The Court found that there was no pre-existing policy related to Section 401 reclassifications before 2006, and that even if there were, the Secretary “never announced such a policy, much less explained the basis for it.”15 The Court, therefore, rejected the Secretary’s argument that the 2006 Rule was merely a technical correction to an “‘inadvertent’ error” in a prior rulemaking.16 The Court also found that the Secretary failed to consider the relative costs “for hospitals, like Toledo Hospital, that had reclassified as rural under Section 401 but are physically located in an urban area” when determining their capital DSH adjustments.17

Ultimately, the Court concluded that because the 2006 Rule was unreasonable, the Secretary could not rely on it to deny capital DSH adjustments to Toledo.18 However, instead of vacating the 2006 Rule, the Court remanded the case to the fiscal intermediary to redetermine Toledo’s eligibility for the capital DSH adjustment.19 The Court concluded that vacatur is inappropriate when reviewing an adjudication, especially when, as here, the plaintiff is unable to challenge the 2006 Rule directly because the six-year statute of limitations has lapsed.20

Looking Ahead

The District Court’s decision could pave the way for hospitals like Toledo, which appealed the denial of capital DSH adjustments based solely on reclassification under Section 401, to successfully appeal those adverse decisions. However, under regulations adopted effective for cost reporting periods beginning on or after January 1, 2016, it could be critical for affected hospitals to have claimed a capital DSH payment on their cost report or to have protested this issue in order to obtain reimbursement in the event of a successful appeal. See 42 C.F.R. § 413.24(j). Accordingly, we would recommend that affected hospitals that may want to challenge the policy include a protested item on their cost reports and ultimately file administrative appeals with the Provider Reimbursement Review Board. Granted, the government could take the position that it can rely on the 2006 Rule in adjudications because the Court explicitly chose not to vacate the 2006 Rule, and noted that challenges to the Rule were now time-barred. But hospitals could argue that they would be entitled to the same relief as Toledo to the extent that they have proper appeals on the issue.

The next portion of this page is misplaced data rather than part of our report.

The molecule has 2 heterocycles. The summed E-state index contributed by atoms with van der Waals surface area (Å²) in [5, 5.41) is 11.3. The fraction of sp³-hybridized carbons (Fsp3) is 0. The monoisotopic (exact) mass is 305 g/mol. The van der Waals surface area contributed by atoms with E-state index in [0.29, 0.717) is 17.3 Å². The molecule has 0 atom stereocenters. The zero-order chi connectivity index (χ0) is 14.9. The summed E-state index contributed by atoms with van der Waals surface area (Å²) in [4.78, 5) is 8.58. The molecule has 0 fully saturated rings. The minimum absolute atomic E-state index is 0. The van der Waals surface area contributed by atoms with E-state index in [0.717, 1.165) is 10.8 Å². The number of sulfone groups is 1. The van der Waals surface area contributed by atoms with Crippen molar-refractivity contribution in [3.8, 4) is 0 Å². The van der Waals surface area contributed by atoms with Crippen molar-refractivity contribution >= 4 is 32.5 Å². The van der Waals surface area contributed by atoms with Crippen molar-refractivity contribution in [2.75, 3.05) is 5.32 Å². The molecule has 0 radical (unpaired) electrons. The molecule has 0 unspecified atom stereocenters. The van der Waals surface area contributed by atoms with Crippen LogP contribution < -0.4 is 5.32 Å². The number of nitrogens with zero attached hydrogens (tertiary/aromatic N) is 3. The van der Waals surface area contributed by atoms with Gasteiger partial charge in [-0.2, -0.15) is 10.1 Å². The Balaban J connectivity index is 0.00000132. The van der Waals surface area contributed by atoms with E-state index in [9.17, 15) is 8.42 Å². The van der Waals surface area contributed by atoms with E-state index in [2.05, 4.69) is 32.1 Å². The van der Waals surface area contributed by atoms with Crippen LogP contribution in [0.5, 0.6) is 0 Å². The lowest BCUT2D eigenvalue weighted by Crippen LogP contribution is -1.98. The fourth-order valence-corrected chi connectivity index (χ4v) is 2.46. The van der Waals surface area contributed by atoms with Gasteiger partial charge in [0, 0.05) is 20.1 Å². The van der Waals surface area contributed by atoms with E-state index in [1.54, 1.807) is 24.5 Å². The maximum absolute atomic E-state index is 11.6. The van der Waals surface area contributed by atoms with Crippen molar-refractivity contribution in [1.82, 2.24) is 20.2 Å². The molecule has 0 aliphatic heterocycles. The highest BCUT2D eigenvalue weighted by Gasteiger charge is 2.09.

The Court’s finding that vacatur is an inappropriate remedy when reviewing an adjudication also serves as an important reminder to consider challenging rules under the Medicare PPS directly pursuant to 42 U.S.C. § 1395oo(a)(1)(A)(ii) instead of waiting for them to be applied.21 Toledo filed this complaint challenging the 2006 Rule on December 24, 2019, only after it had been denied the capital DSH adjustment. The Court’s hesitancy to disturb a rule while reviewing an adjudication and its consideration of the statute of limitations also highlight the increasing importance of briefing on remedy.

If you have any questions related to this decision, please feel free to contact your usual Ropes & Gray advisor or one of the authors listed below.

  1. See Toledo Hospital v. Becerra, No. 19-cv-3820 (DLF), 2021 WL 4502052 (D.D.C. Sept. 30, 2021).
  2. Id. at *4-5.
  3. Id.
  4. Id. at 12.
  5. Id. at 4.
  6. Id.
  7. Id.
  8. Id. at *7.
  9. Id.
  10. Id.
  11. Id.
  12. Id. at *8.
  13. Id. at *8; see also 42 U.S.C. § 1395ww(g)(1)(B)(ii) (The Secretary “may provide for an adjustment to take into account variations in the relative costs of capital and construction for the different types of facilities or areas in which they are located.” (emphasis added)).
  14. Id. at *11-12.
  15. Id. at *11.
  16. Id. at *8.
  17. Id. at 12.
  18. Id.
  19. Id.
  20. Id.
  21. Id.